CO2 emissions from tar sands and oil infrastructure investments
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Cathy Kunkel & Felix Creutzig
Until recently, the CO2 intensity of fuels was regarded as something fixed. Gasoline and diesel dominated and still dominate the transport fuel market. Their relative CO2 emissions are mostly fixed. However, with the rise of alternative fuels, carbon intensity becomes an issue and discussions on electric vehicles, hydrogen powered cars, and the life cycle emissions of biofuels become more abundant. One ugly species is unconventional fossil fuels, produced from heavy oil, oil shale, coal, or bitumen. The latter is a substance extracted from Canadian tar sands which is upgraded - by energy intensive processing - into synthetic crude oils. Because of the energy needed for extraction and processing, petroleum from Canadian oil tar sands has higher life cycle emissions then convention fossil fuels, up to 25% more.
The EU and California regulate the carbon intensity of fuels by the so-called Fuel Quality Directive and the Low Carbon Fuel Standard respectively. These regulations incentivize the use of low-carbon fuels and punish high-carbon fuels. Hence, there does not seem to be much place for bitumen oils or similar products in the California or EU markets. From a marginal abatement point of view things look good. But what happens when one looks at “emission capacity” (=long-lived capital stock emitting or enabling the emission of CO2)?
Recently, Chevron tried to expand its Richmond based refinery, in Northern California - an unsuccessful endeavor that was beaten back by local protests. However, some refineries in the US are scheduled to expand capacities by 2012, adding 500.000 barrels a day (EIA, 2010a). Several of these expansion products in the Midwest are designed for processing heavier crude oil. In addition, a new refinery with capacity of 400,000 barrels per day is being planned for South Dakota specifically to process tar sands. Hence, refineries are expanding their “emission capacity”. At the same time a number of pipeline projects are being planned out of Alberta (home of the tar sands), significantly expanding Canadian exports of oils to the US (EIA, 2010b). For example, the Keystone and Keystone XL pipelines would bring tar sands oil from Alberta to the Midwest and would have a capacity of 1.1 million barrels per day (already 435,000 barrels per day of capacity has been constructed) (Transcanada, 2010). For comparison, U.S. crude oil imports in 2009 were 9 million barrels per day (EIA, 2009).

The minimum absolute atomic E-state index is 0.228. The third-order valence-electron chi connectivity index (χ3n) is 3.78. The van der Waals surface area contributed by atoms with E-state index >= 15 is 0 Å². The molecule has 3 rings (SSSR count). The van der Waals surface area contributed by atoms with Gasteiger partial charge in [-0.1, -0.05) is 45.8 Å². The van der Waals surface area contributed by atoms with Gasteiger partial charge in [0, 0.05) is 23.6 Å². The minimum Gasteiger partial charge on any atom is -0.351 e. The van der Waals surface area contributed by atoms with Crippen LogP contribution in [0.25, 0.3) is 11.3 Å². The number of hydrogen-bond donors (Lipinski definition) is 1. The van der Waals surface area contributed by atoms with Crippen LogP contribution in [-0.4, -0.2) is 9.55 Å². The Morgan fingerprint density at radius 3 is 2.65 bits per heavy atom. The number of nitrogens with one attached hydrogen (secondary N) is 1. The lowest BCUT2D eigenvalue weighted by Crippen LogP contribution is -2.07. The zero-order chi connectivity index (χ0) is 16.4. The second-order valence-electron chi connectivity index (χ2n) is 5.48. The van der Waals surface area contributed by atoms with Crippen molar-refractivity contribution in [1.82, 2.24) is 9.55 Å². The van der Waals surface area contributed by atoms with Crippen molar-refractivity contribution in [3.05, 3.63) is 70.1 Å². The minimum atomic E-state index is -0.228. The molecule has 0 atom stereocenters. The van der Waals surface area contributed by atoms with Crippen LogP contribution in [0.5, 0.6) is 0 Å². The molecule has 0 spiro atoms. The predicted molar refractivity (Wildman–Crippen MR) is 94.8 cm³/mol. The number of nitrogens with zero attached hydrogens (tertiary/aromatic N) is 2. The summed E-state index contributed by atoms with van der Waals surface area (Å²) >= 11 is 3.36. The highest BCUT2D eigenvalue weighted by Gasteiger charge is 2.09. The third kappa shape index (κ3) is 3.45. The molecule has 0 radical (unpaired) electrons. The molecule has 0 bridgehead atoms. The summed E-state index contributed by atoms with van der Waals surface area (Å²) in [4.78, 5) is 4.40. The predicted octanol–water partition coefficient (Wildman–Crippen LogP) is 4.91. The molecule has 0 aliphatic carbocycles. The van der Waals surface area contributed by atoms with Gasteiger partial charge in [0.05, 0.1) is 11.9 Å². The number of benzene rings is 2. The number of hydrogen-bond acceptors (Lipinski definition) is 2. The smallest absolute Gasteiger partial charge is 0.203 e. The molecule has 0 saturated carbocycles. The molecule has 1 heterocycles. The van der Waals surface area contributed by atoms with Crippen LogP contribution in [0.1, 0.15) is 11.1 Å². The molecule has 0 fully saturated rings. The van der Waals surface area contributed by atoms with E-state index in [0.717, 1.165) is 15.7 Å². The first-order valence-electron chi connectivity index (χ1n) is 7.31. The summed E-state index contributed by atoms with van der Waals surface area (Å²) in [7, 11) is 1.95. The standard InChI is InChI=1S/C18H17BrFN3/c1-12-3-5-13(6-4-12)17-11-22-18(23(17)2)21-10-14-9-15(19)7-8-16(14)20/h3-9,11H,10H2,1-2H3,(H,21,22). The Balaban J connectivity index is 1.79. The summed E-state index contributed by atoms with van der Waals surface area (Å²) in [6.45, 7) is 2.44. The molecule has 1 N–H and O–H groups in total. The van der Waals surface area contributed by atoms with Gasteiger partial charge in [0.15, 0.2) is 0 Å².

Investing into heavy oil refineries and pipelines is probably reasonable business as conventional oils are running out. Perhaps heavy oils will replace only some fraction of conventional oils while the rest is left to low-carbon fuels.
The problem here is that US infrastructure is once again running into a carbon lock-in. When costly refineries and pipelines are built, political pressure increases to avoid carbon regulation policies which would render this “emission capacity” into sunk investment.
While California has a LCFS, carbon intensity of fuels is not regulated nationwide. One solution to avoid further carbon lock-in is an immediate implementation of a nationwide LCFS (or carbon tax for that matter), sending credible signals to investors that heavy oil infrastructure bears a mid-term financial risk. However, if such a solution is currently not feasible, is there a second-best option? Perhaps, EPA could regulate oil infrastructure to induce lower than average life-cycle emissions of their product (or some other plausible threshold). Such a maximum emission requirement could then be adaptive in the sense of the Japanese top-runner standard which requires products like electronic equipments to become more efficient following the state-of-the-art equipment. Similarly, “emission capacities” could be required to have always lower CO2 lifecycle emission then the current average “emission capacities”, thus inducing a race to the good.
EIA (2010a) US Energy Information Administration. Annual Energy Outlook.
EIA (2010b) US Energy Information Administration. Country Analysis Briefs: Canada.
EIA (2009) US Energy Information Administration. US Imports by Country of Origin.
Transcanada (2010) Keystone Connection Cananda, http://www.transcanada.com/docs/Key_Projects/keystone_connection_spring_2010.pdf.
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